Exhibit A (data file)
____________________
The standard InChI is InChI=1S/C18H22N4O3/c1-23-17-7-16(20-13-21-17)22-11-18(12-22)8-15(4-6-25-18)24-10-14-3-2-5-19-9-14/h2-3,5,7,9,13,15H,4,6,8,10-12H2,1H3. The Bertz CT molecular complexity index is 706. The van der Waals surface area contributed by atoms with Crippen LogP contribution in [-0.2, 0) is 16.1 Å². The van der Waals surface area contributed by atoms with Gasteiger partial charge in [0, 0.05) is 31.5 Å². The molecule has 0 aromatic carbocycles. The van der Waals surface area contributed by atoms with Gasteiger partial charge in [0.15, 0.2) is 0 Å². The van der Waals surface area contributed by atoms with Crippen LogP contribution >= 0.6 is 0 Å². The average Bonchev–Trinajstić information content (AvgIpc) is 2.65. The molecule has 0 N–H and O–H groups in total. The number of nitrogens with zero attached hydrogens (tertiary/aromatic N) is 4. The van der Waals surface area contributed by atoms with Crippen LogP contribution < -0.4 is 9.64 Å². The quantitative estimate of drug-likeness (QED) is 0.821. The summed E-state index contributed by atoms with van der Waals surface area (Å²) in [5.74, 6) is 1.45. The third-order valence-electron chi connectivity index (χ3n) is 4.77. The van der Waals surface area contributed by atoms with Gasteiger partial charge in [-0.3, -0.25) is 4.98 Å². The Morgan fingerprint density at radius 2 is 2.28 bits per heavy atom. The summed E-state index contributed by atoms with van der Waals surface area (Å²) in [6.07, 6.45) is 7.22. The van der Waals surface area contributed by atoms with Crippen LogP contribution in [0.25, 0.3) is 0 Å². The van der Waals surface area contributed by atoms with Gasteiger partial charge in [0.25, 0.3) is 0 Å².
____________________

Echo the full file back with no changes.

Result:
The standard InChI is InChI=1S/C18H22N4O3/c1-23-17-7-16(20-13-21-17)22-11-18(12-22)8-15(4-6-25-18)24-10-14-3-2-5-19-9-14/h2-3,5,7,9,13,15H,4,6,8,10-12H2,1H3. The Bertz CT molecular complexity index is 706. The van der Waals surface area contributed by atoms with Crippen LogP contribution in [-0.2, 0) is 16.1 Å². The van der Waals surface area contributed by atoms with Gasteiger partial charge in [0, 0.05) is 31.5 Å². The molecule has 0 aromatic carbocycles. The van der Waals surface area contributed by atoms with Gasteiger partial charge in [0.15, 0.2) is 0 Å². The van der Waals surface area contributed by atoms with Crippen LogP contribution >= 0.6 is 0 Å². The average Bonchev–Trinajstić information content (AvgIpc) is 2.65. The molecule has 0 N–H and O–H groups in total. The number of nitrogens with zero attached hydrogens (tertiary/aromatic N) is 4. The van der Waals surface area contributed by atoms with Crippen LogP contribution < -0.4 is 9.64 Å². The quantitative estimate of drug-likeness (QED) is 0.821. The summed E-state index contributed by atoms with van der Waals surface area (Å²) in [5.74, 6) is 1.45. The third-order valence-electron chi connectivity index (χ3n) is 4.77. The van der Waals surface area contributed by atoms with Gasteiger partial charge in [-0.3, -0.25) is 4.98 Å². The Morgan fingerprint density at radius 2 is 2.28 bits per heavy atom. The summed E-state index contributed by atoms with van der Waals surface area (Å²) in [6.07, 6.45) is 7.22. The van der Waals surface area contributed by atoms with Crippen LogP contribution in [0.25, 0.3) is 0 Å². The van der Waals surface area contributed by atoms with Gasteiger partial charge in [0.25, 0.3) is 0 Å².